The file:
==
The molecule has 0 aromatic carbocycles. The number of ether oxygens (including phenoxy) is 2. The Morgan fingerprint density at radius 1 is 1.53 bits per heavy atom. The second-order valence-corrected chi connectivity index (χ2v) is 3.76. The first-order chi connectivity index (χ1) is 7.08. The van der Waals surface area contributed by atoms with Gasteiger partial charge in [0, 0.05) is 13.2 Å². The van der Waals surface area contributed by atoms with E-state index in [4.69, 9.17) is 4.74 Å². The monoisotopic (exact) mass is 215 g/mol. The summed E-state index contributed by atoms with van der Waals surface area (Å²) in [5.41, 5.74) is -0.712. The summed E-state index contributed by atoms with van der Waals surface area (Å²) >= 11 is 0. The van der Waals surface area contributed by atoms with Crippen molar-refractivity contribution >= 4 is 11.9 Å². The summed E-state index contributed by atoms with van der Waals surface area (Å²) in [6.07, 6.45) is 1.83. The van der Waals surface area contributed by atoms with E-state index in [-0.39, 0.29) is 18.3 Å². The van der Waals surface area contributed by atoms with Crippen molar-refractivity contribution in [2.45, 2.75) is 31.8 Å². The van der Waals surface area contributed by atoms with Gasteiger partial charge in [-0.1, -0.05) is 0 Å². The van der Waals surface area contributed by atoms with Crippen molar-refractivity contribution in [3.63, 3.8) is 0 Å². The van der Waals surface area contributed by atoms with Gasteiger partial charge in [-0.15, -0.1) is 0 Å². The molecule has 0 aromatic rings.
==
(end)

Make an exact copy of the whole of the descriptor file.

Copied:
The molecule has 0 aromatic carbocycles. The number of ether oxygens (including phenoxy) is 2. The Morgan fingerprint density at radius 1 is 1.53 bits per heavy atom. The second-order valence-corrected chi connectivity index (χ2v) is 3.76. The first-order chi connectivity index (χ1) is 7.08. The van der Waals surface area contributed by atoms with Gasteiger partial charge in [0, 0.05) is 13.2 Å². The van der Waals surface area contributed by atoms with E-state index in [4.69, 9.17) is 4.74 Å². The monoisotopic (exact) mass is 215 g/mol. The summed E-state index contributed by atoms with van der Waals surface area (Å²) in [5.41, 5.74) is -0.712. The summed E-state index contributed by atoms with van der Waals surface area (Å²) >= 11 is 0. The van der Waals surface area contributed by atoms with Crippen molar-refractivity contribution >= 4 is 11.9 Å². The summed E-state index contributed by atoms with van der Waals surface area (Å²) in [6.07, 6.45) is 1.83. The van der Waals surface area contributed by atoms with E-state index in [-0.39, 0.29) is 18.3 Å². The van der Waals surface area contributed by atoms with Crippen molar-refractivity contribution in [2.45, 2.75) is 31.8 Å². The van der Waals surface area contributed by atoms with Gasteiger partial charge in [-0.1, -0.05) is 0 Å². The van der Waals surface area contributed by atoms with Crippen molar-refractivity contribution in [3.63, 3.8) is 0 Å². The van der Waals surface area contributed by atoms with Gasteiger partial charge in [-0.15, -0.1) is 0 Å². The molecule has 0 aromatic rings.